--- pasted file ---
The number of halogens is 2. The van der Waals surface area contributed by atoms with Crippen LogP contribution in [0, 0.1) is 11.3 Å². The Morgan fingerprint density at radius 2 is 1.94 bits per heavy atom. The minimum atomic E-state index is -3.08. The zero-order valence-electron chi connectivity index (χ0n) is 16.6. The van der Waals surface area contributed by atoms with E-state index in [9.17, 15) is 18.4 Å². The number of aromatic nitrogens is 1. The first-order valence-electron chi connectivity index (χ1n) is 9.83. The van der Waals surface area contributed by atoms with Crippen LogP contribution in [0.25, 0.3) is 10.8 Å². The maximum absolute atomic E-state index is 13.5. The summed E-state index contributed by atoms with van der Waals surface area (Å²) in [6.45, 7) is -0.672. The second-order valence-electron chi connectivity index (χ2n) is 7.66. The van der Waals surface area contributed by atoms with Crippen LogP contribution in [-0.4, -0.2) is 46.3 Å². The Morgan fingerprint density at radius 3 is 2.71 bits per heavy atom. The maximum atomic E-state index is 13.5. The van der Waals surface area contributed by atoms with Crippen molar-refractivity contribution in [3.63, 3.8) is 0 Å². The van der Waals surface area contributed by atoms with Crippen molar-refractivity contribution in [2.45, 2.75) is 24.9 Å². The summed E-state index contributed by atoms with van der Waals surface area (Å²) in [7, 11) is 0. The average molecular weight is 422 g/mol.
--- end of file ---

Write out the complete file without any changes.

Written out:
The number of halogens is 2. The van der Waals surface area contributed by atoms with Crippen LogP contribution in [0, 0.1) is 11.3 Å². The Morgan fingerprint density at radius 2 is 1.94 bits per heavy atom. The minimum atomic E-state index is -3.08. The zero-order valence-electron chi connectivity index (χ0n) is 16.6. The van der Waals surface area contributed by atoms with E-state index in [9.17, 15) is 18.4 Å². The number of aromatic nitrogens is 1. The first-order valence-electron chi connectivity index (χ1n) is 9.83. The van der Waals surface area contributed by atoms with Crippen LogP contribution in [0.25, 0.3) is 10.8 Å². The maximum absolute atomic E-state index is 13.5. The summed E-state index contributed by atoms with van der Waals surface area (Å²) in [6.45, 7) is -0.672. The second-order valence-electron chi connectivity index (χ2n) is 7.66. The van der Waals surface area contributed by atoms with Crippen LogP contribution in [-0.4, -0.2) is 46.3 Å². The Morgan fingerprint density at radius 3 is 2.71 bits per heavy atom. The maximum atomic E-state index is 13.5. The van der Waals surface area contributed by atoms with Crippen molar-refractivity contribution in [3.63, 3.8) is 0 Å². The van der Waals surface area contributed by atoms with Crippen molar-refractivity contribution in [2.45, 2.75) is 24.9 Å². The summed E-state index contributed by atoms with van der Waals surface area (Å²) in [7, 11) is 0. The average molecular weight is 422 g/mol.